The family that is at the center of the action that drives the series is that of Miles Matheson (Billy Burke). As a former member of the U.S. Marines he is well versed in fighting and tactics but at this point Miles is content as a barkeep in a small settlement. His wife, Rachel (Elizabeth Mitchell) was believed to have died shortly after the blackout only to surface in Matheson’s compound in the capital. While he lives in old Chicago Charlie (Tracy Spiridakos) young woman of seventeen, and her slightly younger brother, Danny (Graham Rogers), Mile’s niece and nephew, reside in a small community. One faithful day one of Monroe’s officers, Major Tom Neville (Giancarlo Esposito) initiates a skirmish resulting in Danny taken prisoner to be brought back to Monroe. Neville’s was to bring back Miles but in lieu of that the son would have to suffice. Charlie is superficially a variation of the ‘Hunger Games’ archetypes, a pretty young woman with an extraordinary drive to survive and a deadly talent with bow and arrow. While there are undoubtedly similarities the writers expertly makes certain Charlie is uniquely defined and Ms Spiridakos has the ample talent to make Charlie the breakout character of the show. She hits the road with former Silicon Valley billionaire, Aaron Pittman (Zak Orth) and Maggie Foster (Anna Lise Phillips) a medical doctor from England. They find Miles and later loose Maggie but pick up a highly trained and motivated rebel. Together the foursome head out to track Danny and rescue him.

When I initially came across the studio announcement of the series I thought it sounded interesting but with a propensity towards being a one trick pony; life returned to a pre-technological state. Not only was that fear not realized the series turned out to exhibit an incredible potential along with a delightful blending of social commentary, psychologically driven thriller and more action than usually found within the context of a weekly Sci-Fi based series. What ‘Revolution’ has to offer is something truly synergistic, its myriad of parts creating something greater in scope. There is the whole sociological examination on our all-pervasive dependency on technology. The recent prolonged blackout that resulted from Super Storm Sandy turned out to be ideal for helping the audience understand a sliver of what this global outage would bring. As the story develops the blackout is just the barest sliver of the mystery. The cause of the blackout is skillfully danced around with tantalizing clues dropped like breadcrumbs leasing us precisely were the writers want us to go. There are a set of a dozen pendants that can negate the effect of what caused the blackout permitting electronics to function once again. The effect is localized to a few meters but it also confirms that that it was not just a loss of electricity; something prevents any thing electrical to function. The field generated by the pendants cancels what holds us in the new dark ages. Whoever has one or more of these pendants possess incredible advantages over their adversaries. This infuses what is referred to as a plot coupon; collect them all and redeem for a conclusion.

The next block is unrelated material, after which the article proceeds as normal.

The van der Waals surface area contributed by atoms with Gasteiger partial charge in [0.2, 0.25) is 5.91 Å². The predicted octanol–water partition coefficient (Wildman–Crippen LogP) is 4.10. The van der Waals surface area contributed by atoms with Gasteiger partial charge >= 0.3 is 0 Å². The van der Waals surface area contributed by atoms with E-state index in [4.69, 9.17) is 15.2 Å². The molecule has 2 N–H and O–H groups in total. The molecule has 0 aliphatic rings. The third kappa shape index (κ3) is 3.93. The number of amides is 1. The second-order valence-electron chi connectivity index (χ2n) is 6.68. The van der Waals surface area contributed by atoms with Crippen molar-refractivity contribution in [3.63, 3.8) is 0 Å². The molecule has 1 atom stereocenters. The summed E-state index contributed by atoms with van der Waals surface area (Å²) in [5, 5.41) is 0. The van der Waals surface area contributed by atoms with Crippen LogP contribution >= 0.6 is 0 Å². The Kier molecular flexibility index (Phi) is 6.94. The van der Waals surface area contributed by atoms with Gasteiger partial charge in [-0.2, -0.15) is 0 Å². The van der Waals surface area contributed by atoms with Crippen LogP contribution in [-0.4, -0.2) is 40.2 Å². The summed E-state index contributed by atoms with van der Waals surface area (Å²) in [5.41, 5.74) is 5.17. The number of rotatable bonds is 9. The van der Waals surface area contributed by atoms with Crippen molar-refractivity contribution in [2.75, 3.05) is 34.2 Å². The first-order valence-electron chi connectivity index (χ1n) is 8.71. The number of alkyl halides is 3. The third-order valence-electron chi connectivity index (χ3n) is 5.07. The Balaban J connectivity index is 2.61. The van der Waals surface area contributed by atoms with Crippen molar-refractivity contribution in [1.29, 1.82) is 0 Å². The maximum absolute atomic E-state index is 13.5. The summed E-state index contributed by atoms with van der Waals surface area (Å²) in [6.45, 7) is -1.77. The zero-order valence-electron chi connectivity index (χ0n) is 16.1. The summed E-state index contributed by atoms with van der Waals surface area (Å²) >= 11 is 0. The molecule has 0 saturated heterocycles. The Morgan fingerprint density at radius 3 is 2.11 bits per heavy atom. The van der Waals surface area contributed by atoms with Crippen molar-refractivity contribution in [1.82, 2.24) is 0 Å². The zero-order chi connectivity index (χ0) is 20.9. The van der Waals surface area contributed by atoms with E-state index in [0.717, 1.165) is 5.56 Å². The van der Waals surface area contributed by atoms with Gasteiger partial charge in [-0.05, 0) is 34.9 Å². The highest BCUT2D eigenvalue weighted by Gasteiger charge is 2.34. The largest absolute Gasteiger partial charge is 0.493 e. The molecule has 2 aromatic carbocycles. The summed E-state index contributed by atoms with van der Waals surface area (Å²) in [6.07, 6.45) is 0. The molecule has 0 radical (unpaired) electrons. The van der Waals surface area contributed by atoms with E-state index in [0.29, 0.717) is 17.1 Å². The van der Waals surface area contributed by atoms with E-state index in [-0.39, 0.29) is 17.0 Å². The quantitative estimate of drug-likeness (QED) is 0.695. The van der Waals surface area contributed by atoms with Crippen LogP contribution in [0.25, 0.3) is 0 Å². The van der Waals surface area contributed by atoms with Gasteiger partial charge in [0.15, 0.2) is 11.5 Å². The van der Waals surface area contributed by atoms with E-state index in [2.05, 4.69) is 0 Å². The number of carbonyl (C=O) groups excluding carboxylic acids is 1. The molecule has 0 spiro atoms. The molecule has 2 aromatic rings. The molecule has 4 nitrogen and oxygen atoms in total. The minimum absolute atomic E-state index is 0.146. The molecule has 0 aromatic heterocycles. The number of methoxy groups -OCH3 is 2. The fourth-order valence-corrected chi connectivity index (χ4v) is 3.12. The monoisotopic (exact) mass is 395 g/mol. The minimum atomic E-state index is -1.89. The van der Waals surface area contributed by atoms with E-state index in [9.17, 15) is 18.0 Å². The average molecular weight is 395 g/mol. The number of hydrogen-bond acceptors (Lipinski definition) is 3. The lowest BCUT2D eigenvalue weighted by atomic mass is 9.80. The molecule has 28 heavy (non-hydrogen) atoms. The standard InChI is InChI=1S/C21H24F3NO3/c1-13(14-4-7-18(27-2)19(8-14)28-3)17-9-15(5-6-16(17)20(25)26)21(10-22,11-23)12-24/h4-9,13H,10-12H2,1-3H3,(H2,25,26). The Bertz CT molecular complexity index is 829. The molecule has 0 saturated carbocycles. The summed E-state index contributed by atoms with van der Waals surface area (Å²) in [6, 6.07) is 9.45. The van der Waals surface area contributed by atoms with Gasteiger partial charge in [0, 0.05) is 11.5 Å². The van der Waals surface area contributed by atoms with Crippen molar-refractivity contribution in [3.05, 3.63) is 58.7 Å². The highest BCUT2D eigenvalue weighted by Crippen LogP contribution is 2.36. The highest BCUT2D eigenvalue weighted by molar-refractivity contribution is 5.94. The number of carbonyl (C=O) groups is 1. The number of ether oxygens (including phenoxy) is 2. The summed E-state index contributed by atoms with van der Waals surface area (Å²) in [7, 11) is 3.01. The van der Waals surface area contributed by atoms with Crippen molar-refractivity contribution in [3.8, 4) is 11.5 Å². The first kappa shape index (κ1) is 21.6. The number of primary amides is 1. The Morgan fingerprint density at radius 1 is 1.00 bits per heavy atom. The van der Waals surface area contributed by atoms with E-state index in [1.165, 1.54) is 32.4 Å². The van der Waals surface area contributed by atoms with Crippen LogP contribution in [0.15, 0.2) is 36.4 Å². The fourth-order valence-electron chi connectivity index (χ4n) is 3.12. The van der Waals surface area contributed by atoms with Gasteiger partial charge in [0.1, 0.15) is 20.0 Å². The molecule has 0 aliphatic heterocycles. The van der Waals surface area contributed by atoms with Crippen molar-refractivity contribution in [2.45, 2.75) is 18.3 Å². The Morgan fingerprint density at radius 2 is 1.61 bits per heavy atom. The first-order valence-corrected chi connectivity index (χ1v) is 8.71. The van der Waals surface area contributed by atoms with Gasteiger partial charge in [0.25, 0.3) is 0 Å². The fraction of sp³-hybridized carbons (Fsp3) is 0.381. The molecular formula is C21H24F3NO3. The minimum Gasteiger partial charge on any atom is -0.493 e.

Although this was an unexpected and pleasant surprise what truly sets this series apart from expectations and other shows is how it is able to reinvent itself even within the confines of the freshman season. It starts out as a pursuit vehicle with Miles et al chasing Neville and Danny. Then a political drama is permeated adding scope and increased depth. There is family drama playing out providing a touch of soap opera giving a solid basis for character development. Binding everything together is the science fiction thread that crafts a mystery of potentially epic proportions. Like Russian nesting dolls every mystery resolved opens up to reveal another quagmire to hold your attention. The stellar cast is well able maintain the suspense, drive home the action and keep you riveted anxiously awaiting what happens next. There is plenty of exposition and a first class cliffhanger for the end of this season but thankfully NBC has given a green light to a second.

Posted 09/03/2013